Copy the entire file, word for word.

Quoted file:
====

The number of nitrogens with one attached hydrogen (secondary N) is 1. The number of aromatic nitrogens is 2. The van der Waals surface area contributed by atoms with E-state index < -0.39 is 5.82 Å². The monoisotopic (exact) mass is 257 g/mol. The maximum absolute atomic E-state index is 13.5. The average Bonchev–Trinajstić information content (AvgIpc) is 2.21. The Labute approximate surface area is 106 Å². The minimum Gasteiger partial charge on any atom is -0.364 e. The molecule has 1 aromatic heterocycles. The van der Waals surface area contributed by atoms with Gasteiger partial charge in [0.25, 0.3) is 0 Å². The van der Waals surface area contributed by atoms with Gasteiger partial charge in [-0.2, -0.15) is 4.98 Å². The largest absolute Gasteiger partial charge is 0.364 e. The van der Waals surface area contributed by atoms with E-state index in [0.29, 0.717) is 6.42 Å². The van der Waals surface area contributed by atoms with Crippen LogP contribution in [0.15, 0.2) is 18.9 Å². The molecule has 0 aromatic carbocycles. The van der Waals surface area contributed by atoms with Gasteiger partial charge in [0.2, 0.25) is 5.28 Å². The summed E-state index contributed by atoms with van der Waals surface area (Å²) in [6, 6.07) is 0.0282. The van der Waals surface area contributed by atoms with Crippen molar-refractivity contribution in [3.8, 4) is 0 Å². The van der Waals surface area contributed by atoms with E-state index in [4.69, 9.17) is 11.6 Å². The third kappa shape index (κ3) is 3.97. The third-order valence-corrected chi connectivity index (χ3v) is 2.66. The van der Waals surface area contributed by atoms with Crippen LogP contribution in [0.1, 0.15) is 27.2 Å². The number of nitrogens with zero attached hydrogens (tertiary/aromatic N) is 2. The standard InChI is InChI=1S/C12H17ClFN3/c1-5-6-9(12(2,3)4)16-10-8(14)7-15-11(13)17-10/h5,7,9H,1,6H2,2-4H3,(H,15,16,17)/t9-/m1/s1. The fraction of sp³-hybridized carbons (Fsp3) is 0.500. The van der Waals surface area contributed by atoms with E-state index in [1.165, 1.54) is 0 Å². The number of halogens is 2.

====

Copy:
The number of nitrogens with one attached hydrogen (secondary N) is 1. The number of aromatic nitrogens is 2. The van der Waals surface area contributed by atoms with E-state index < -0.39 is 5.82 Å². The monoisotopic (exact) mass is 257 g/mol. The maximum absolute atomic E-state index is 13.5. The average Bonchev–Trinajstić information content (AvgIpc) is 2.21. The Labute approximate surface area is 106 Å². The minimum Gasteiger partial charge on any atom is -0.364 e. The molecule has 1 aromatic heterocycles. The van der Waals surface area contributed by atoms with Gasteiger partial charge in [0.25, 0.3) is 0 Å². The van der Waals surface area contributed by atoms with Gasteiger partial charge in [-0.2, -0.15) is 4.98 Å². The largest absolute Gasteiger partial charge is 0.364 e. The van der Waals surface area contributed by atoms with E-state index in [0.29, 0.717) is 6.42 Å². The van der Waals surface area contributed by atoms with Crippen LogP contribution in [0.15, 0.2) is 18.9 Å². The molecule has 0 aromatic carbocycles. The van der Waals surface area contributed by atoms with Gasteiger partial charge in [0.2, 0.25) is 5.28 Å². The summed E-state index contributed by atoms with van der Waals surface area (Å²) in [6, 6.07) is 0.0282. The van der Waals surface area contributed by atoms with Crippen molar-refractivity contribution in [3.8, 4) is 0 Å². The van der Waals surface area contributed by atoms with E-state index in [4.69, 9.17) is 11.6 Å². The third kappa shape index (κ3) is 3.97. The third-order valence-corrected chi connectivity index (χ3v) is 2.66. The van der Waals surface area contributed by atoms with Crippen LogP contribution in [0.1, 0.15) is 27.2 Å². The number of nitrogens with zero attached hydrogens (tertiary/aromatic N) is 2. The standard InChI is InChI=1S/C12H17ClFN3/c1-5-6-9(12(2,3)4)16-10-8(14)7-15-11(13)17-10/h5,7,9H,1,6H2,2-4H3,(H,15,16,17)/t9-/m1/s1. The fraction of sp³-hybridized carbons (Fsp3) is 0.500. The van der Waals surface area contributed by atoms with E-state index in [1.165, 1.54) is 0 Å². The number of halogens is 2.